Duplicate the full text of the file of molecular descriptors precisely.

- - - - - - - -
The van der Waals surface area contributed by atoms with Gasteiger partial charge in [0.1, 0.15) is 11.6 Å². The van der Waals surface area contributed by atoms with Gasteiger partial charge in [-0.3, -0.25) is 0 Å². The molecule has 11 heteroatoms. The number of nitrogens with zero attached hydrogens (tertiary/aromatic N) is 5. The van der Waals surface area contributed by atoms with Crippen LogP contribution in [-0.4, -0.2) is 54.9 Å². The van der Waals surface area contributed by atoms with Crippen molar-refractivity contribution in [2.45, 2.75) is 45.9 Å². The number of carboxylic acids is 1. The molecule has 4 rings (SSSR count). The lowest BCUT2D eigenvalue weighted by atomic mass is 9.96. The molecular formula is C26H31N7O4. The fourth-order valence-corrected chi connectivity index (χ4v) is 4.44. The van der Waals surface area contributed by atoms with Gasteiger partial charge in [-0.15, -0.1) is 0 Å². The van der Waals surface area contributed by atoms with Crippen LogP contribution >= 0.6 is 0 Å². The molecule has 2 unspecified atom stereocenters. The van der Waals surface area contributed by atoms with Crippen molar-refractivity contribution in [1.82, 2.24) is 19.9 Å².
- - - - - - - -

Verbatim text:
The van der Waals surface area contributed by atoms with Gasteiger partial charge in [0.1, 0.15) is 11.6 Å². The van der Waals surface area contributed by atoms with Gasteiger partial charge in [-0.3, -0.25) is 0 Å². The molecule has 11 heteroatoms. The number of nitrogens with zero attached hydrogens (tertiary/aromatic N) is 5. The van der Waals surface area contributed by atoms with Crippen LogP contribution in [-0.4, -0.2) is 54.9 Å². The van der Waals surface area contributed by atoms with Crippen molar-refractivity contribution in [2.45, 2.75) is 45.9 Å². The number of carboxylic acids is 1. The molecule has 4 rings (SSSR count). The lowest BCUT2D eigenvalue weighted by atomic mass is 9.96. The molecular formula is C26H31N7O4. The fourth-order valence-corrected chi connectivity index (χ4v) is 4.44. The van der Waals surface area contributed by atoms with Gasteiger partial charge in [-0.15, -0.1) is 0 Å². The van der Waals surface area contributed by atoms with Crippen LogP contribution >= 0.6 is 0 Å². The molecule has 2 unspecified atom stereocenters. The van der Waals surface area contributed by atoms with Crippen molar-refractivity contribution in [1.82, 2.24) is 19.9 Å².